Oxy and MIG welding require considerable skill to weld thin sheet metal. The MIG welder is probably the most suitable for home use. However, MIG welding requires considerable skill and it may be cheaper to employ a professional welder with portable equipment than purchase a MIG and learn how to use it.
Metal which is to be welded must have all traces of rust, paint, oil and grease cleaned from the surface (sandblasting or chemical dipping provides an ideal surface). Replacement panels may be purchased or simple parts fabricated by the handyman. It is important that all rusted areas of the body are cut out and replaced by welding in new panels.
Spray painting is too vast a subject to be covered here. It is another area that takes considerable skill to produce a good result. The car should be painted before assembling the mechanical parts onto it. The home renovator should use Acrylic paint in preference to two pack (which is toxic and requires special breathing equipment). Acrylic paint is ideal for amateurs as it is very forgiving of mistakes. It is highly recommended that the restorer attend a spray painting course at a Technical School and purchase a good book on the subject.
A good compressor and spray gun will be required to obtain good results. A mask is required to protect the operator from fumes and fine paint dust. Practice on old car panels before starting to spray paint the car. The preparation, painting and finishing is a very time consuming task and it may be preferable to have the car professionally painted using two pack paint..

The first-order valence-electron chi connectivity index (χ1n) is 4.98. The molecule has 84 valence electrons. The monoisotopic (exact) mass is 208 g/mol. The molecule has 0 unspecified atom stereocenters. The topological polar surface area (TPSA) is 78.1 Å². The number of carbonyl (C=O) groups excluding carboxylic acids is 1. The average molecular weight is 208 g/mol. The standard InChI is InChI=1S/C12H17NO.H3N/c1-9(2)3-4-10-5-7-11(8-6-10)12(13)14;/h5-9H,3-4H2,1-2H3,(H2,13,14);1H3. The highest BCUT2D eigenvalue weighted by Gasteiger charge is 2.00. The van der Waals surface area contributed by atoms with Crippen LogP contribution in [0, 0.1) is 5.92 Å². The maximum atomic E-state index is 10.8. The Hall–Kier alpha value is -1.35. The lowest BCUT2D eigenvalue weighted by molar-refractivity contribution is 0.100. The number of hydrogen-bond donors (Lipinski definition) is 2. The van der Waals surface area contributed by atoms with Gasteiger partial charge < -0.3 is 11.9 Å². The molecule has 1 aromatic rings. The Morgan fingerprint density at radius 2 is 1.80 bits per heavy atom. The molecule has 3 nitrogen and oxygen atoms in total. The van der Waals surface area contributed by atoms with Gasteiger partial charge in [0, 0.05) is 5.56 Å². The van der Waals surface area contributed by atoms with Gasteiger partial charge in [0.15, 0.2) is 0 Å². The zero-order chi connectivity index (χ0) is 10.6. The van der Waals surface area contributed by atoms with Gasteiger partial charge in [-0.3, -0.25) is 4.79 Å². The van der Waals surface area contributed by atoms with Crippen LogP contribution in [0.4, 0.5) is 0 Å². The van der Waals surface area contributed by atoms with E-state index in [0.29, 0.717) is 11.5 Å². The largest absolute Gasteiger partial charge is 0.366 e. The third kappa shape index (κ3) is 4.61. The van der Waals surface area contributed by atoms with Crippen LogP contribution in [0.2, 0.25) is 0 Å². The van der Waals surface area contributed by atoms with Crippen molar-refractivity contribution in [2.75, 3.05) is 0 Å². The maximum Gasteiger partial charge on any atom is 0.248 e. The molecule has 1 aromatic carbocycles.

It is important to check all of the mechanical components before assembling onto the body of the car. Important areas to check include:
- Braking system
- Condition of shock absorbers.
- Front and rear suspension parts
- Steering rack
- Wheels and tyres.
Don't try and save a few dollars by using worn old parts. New parts should be used when the condition of old parts are doubtful.
It is possible to improve the appearance by painting the grill and wheels a different colour to the body. And different tail lights may enhance the appearance of the car and improve the safety. See picture of VW tail lights:-
A lot of help can be obtained from members of a car club or from attending a TAFE restoration course.